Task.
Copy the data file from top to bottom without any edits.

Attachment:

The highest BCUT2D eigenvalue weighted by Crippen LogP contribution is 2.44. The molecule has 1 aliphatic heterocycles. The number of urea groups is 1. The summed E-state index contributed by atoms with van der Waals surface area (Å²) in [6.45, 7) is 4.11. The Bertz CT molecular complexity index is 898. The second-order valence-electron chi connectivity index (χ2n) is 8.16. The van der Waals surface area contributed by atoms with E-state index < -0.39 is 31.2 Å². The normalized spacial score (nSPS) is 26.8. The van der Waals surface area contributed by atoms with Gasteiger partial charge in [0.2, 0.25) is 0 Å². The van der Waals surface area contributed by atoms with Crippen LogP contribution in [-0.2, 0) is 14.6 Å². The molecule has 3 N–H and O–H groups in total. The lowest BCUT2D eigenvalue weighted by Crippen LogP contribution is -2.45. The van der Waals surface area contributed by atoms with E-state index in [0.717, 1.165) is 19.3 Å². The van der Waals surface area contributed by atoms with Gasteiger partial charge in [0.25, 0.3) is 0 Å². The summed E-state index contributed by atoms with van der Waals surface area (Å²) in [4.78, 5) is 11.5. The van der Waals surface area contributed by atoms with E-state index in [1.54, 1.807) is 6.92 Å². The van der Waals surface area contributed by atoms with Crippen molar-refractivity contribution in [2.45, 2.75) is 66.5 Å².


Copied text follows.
The highest BCUT2D eigenvalue weighted by Crippen LogP contribution is 2.44. The molecule has 1 aliphatic heterocycles. The number of urea groups is 1. The summed E-state index contributed by atoms with van der Waals surface area (Å²) in [6.45, 7) is 4.11. The Bertz CT molecular complexity index is 898. The second-order valence-electron chi connectivity index (χ2n) is 8.16. The van der Waals surface area contributed by atoms with E-state index < -0.39 is 31.2 Å². The normalized spacial score (nSPS) is 26.8. The van der Waals surface area contributed by atoms with Gasteiger partial charge in [0.2, 0.25) is 0 Å². The van der Waals surface area contributed by atoms with Crippen LogP contribution in [-0.2, 0) is 14.6 Å². The molecule has 3 N–H and O–H groups in total. The lowest BCUT2D eigenvalue weighted by Crippen LogP contribution is -2.45. The van der Waals surface area contributed by atoms with E-state index in [0.717, 1.165) is 19.3 Å². The van der Waals surface area contributed by atoms with Gasteiger partial charge in [0.25, 0.3) is 0 Å². The summed E-state index contributed by atoms with van der Waals surface area (Å²) in [4.78, 5) is 11.5. The van der Waals surface area contributed by atoms with E-state index in [1.54, 1.807) is 6.92 Å². The van der Waals surface area contributed by atoms with Crippen molar-refractivity contribution in [2.45, 2.75) is 66.5 Å².